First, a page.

Traffic offenses, also known as traffic violations, occur when drivers violate traffic laws. These are laws that regulate the operation of vehicles on public highways and streets. Different states have different motor vehicle codes that motor vehicle operators are required to abide by. These laws are designed to keep road users safe. Violating these codes will result in punishment that may be imposed through an agency of enforcement or the court system. Read more about criminal defense by clicking the link.

Types of traffic offenses
Traffic offenses are categorized based on the level of seriousness of the offense. Most states categorize traffic offenses as:

● Misdemeanors
Many traffic offenses that are reported on a day to day basis are categorized as misdemeanors or infractions. These traffic violations are less serious and can typically be dealt with without the need for a lengthy criminal trial. They often involve acts or omissions that are prohibited by law. However, these are not considered criminal acts.

Examples of misdemeanors include seeding, failing to signal, driving with broken tail lights and failing to stop or yield.

Misdemeanors, in many jurisdictions, are considered strict liability offenses. This means that the motorist can be convicted of the offense irrespective of intent. For example, a driver will be charged with speeding if they exceed the speed limit even if they were unaware that they were speeding.

● Felonies
Felonies include more serious traffic offenses. These traffic offenses are considered criminal traffic offenses as they are punishable by imprisonment. Offenders that are convicted of a felony face a year or more of imprisonment.
Some examples of traffic offenses that are considered felonies include:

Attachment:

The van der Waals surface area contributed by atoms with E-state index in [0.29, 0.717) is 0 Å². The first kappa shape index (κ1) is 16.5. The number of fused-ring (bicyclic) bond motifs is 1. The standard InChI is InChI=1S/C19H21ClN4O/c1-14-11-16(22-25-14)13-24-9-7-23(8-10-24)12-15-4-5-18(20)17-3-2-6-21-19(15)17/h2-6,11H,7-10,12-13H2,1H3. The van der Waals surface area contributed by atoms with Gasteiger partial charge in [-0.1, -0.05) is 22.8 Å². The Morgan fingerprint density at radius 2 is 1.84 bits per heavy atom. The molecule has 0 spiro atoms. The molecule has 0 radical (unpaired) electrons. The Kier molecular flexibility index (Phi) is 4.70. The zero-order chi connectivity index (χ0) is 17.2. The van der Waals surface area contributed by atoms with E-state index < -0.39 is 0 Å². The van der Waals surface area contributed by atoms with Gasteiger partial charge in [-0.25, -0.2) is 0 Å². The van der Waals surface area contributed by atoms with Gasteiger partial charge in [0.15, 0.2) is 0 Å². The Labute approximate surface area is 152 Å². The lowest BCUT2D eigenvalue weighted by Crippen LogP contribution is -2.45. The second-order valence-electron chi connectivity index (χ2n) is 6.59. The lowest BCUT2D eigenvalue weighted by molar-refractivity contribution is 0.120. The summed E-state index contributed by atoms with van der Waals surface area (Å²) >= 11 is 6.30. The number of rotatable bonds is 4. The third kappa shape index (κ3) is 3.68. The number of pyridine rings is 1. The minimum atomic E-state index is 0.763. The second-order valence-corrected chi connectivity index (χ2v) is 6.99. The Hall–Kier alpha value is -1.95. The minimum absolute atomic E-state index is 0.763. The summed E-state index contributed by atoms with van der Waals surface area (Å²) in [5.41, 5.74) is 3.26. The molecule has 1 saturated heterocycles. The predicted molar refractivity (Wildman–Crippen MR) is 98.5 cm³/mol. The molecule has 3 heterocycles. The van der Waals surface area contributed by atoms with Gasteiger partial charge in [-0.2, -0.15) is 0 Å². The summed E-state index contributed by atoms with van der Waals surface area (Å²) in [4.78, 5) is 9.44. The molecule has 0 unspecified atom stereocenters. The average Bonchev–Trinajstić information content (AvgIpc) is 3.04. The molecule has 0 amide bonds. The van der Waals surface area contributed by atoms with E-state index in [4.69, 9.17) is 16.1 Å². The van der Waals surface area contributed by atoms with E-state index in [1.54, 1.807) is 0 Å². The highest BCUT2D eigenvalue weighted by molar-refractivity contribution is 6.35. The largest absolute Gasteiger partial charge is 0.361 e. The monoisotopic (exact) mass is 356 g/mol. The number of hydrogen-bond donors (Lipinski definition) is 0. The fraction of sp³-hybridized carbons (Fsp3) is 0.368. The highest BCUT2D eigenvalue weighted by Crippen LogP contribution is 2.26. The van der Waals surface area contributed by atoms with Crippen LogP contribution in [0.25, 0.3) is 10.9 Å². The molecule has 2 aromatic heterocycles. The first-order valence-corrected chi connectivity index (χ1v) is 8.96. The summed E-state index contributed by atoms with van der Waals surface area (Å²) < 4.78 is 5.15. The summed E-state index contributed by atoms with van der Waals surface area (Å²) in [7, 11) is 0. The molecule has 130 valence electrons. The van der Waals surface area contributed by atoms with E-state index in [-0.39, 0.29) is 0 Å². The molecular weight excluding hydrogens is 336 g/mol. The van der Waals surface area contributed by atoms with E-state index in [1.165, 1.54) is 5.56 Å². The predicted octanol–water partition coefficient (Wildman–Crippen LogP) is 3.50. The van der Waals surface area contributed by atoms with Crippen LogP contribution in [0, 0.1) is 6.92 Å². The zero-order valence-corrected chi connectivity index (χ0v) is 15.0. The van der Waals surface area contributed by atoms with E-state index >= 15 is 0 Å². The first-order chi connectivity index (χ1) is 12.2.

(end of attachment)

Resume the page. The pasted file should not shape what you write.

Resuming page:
o Driving under the influence of drugs or alcohol (DUI)
o Reckless driving
o Driving with a revoked or suspended driving licenses
o Vehicular homicide
o Hit and run

In many jurisdictions, intent is a requirement for conviction for these traffic offenses. For example, if a driver accidentally hits and injures a pedestrian that walked onto the road while texting, the driver may not be convicted.

Some misdemeanors may be categorized as felonies in some instances. There are many states that elevate traffic offenses from misdemeanors to felonies if the driver is a repeat offender or if the offense involved serious injuries, death or extensive property damage.
Consequences of traffic offenses
State laws that govern how traffic offenses are classified, processed and penalized vary.

● Consequences for misdemeanors
Misdemeanors in many jurisdictions are prosecuted in traffic courts. Offenders have various options of approaching their charges. They may plead guilty and pay the fine and thereby avoid appearing in court. They may plead not guilty and defend themselves in a bench trial. Offenders may hire an attorney to assist them in this instance.

Misdemeanors often result in fines, a requirement to attend driving school and demerit points. Repeat offenders may face some jail time. Accumulation of demerit points on a driver’s record can result in increased insurance premiums or the suspension of their driving license.

● Consequences of felonies
Felonies are dealt with in criminal court. Offenders that are charged with these crimes must appear in court for an arraignment. The defendant has the right to representation by an attorney (court-appointed or private) and a jury trial.

A conviction for a felony often results in imprisonment. Other penalties for these crimes may include fines, probation, community service, suspension or revocation of your driving license, impoundment or your vehicle
and demerit points on your driving record.
Do you need a criminal defense lawyer for a criminal traffic offense?

When a driver is charged with a criminal traffic offense, they have the right to a jury trial. It is the responsibility of the prosecution to prove beyond a reasonable doubt that the driver committed the crime. Because the consequences of a conviction for a criminal traffic offense are serious, it is important to have an experienced criminal defense lawyer fighting on your behalf.

An experienced defense will examine your case and advise you on the possible consequences of a conviction. They will also advise you on the best approach for your case. Experienced lawyers use their resources and experience to investigate the case, gather evidence and defend you in court. They will fight to get your sentence reduced or to have the charges against you dropped. Hiring professional legal help will improve the outcome of your case.

Author's Bio: 

Hannah is a professional writer who loves to make research on unique topics and express her thoughts by content writing.